A former mayor, county official and state senator who later became a business community advocate, died Monday at the age of 68.
David Harrington had served as Bladensburg’s mayor (1995 to 2002), a member of the Prince George’s County Council (2002 to 2008) and a state senator (2008 to 2011).
He had started a new job in April as senior director of community relations and stakeholder development at Kaiser Permanente of the Mid-Atlantic Region.
One of his neighbors in Cheverly, former County Executive Rushern L. Baker III, had known Harrington since they met at Howard University in 1978.
“He was the liberal arts student council president my freshman year in college,” Baker said Tuesday. “He spoke to our class and I went to talk to him about student government. He said, ‘You should run for sophomore class president,’ and I did. I later became the liberal arts student council president.”
Harrington’s death touches Baker on several levels because his wife, Christa Beverly Baker, died a year ago on Sept. 18, 2021.
Baker said Harrington’s death led to several phone calls from peers.
“I got several calls from people in our generation doing health checkups,” he said. “We have to make sure we call each other, especially African American men, on our health.”
In terms of health advocacy, Harrington worked for about a year as a senior policy advisor for CommonHealth ACTION in Washington, DC
Beside his public service work in the county, he is most known for his more than 10 years as president and CEO for the county’s Chamber of Commerce.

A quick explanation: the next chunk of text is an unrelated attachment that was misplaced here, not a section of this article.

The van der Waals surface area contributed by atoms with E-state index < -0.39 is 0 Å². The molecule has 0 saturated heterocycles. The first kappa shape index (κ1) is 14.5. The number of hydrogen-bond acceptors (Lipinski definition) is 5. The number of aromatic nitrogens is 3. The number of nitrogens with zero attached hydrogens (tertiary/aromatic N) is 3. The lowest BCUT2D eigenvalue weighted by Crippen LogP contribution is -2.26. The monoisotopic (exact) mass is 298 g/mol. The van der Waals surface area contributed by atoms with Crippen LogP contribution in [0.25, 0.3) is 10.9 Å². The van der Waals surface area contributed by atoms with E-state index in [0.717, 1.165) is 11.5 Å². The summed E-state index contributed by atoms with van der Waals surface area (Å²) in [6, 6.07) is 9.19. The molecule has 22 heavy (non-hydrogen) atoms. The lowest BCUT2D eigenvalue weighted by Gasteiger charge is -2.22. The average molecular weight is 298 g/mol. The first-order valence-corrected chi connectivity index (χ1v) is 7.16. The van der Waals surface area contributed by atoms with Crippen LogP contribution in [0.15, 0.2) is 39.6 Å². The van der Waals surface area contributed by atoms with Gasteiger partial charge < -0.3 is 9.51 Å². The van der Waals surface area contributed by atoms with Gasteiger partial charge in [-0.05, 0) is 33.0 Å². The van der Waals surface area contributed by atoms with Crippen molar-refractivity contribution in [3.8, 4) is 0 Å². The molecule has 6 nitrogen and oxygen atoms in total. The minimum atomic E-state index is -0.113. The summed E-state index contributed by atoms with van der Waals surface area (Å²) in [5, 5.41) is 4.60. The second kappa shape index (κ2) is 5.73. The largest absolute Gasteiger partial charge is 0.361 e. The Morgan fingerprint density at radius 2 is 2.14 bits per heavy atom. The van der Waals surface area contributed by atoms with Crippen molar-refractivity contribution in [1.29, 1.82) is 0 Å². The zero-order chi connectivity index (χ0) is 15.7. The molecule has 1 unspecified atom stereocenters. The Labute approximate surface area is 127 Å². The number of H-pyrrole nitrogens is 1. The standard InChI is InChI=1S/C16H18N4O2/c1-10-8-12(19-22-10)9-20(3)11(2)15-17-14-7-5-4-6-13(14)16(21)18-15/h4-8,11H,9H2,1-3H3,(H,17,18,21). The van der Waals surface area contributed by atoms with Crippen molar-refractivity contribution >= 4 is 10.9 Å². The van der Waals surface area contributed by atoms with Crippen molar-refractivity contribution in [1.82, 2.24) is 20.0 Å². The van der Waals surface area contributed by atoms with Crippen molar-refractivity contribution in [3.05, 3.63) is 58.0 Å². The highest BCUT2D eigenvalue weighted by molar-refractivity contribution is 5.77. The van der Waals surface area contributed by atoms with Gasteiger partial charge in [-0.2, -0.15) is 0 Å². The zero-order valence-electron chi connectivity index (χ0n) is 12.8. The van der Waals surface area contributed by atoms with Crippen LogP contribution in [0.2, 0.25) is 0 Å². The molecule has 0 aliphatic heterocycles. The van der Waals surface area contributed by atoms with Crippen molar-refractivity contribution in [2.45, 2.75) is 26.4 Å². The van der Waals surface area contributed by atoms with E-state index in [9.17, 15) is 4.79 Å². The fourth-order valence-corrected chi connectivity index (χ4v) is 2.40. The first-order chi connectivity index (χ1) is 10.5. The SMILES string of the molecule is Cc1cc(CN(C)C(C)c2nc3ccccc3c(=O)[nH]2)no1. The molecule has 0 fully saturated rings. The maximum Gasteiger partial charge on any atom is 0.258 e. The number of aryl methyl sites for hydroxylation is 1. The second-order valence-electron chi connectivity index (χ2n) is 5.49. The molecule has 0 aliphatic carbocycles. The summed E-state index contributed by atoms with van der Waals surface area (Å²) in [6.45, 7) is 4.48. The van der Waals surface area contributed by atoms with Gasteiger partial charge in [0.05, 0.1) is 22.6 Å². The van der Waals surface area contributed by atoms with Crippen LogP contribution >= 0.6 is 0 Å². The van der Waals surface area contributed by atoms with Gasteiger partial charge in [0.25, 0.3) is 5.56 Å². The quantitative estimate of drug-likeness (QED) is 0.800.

Harrington revived the chamber and increased its membership to 600 large, medium and small businesses. He used his political experience to advocate for state and local pro-business policies.
“David was loved, respected, and admired throughout the region,” according to a statement from the chamber. “The Chamber shares the sorrow of his family, the community, and businesses of Prince George’s County, as well as the entire public at his passing. We are heartbroken but will continue, as an organization, to honor its mission of excellence, service, advocacy, policy advisory, mentorship, and leadership.”
David Iannucci, president and CEO of the Prince George’s Economic Development Corp., called Harrington a “tireless advocate” for economic development in the county.
“This loss is coming as a great shock to the business community,” Iannucci said. “He had a huge presence that is going to be greatly missed.”
Iannucci used many words to describe Harrington, but he said one stands out: “mentor.”
Among his mentees is state Sen. Malcolm Augustine (D-Prince George’s), who also resides in Cheverly.
“David was a good friend and mentor who served our community with distinction in a number of capacities,” Augustine said. “I am grateful for our friendship and his tremendous service. Sen. David C. Harrington will be missed, but never forgotten.”
At a fundraiser for Prince George’s County Executive Angela Alsobrooks (D) on Tuesday evening, US Rep. Anthony Brown (D) asked the crowd to observe a moment of silence in Harrington’s honor.
Brown praised Harrington’s dedication to his family and his political skills and said he “helped lift [the Prince George’s chamber] up out of the ashes.”
Founding Editor Josh Kurtz contributed to this story.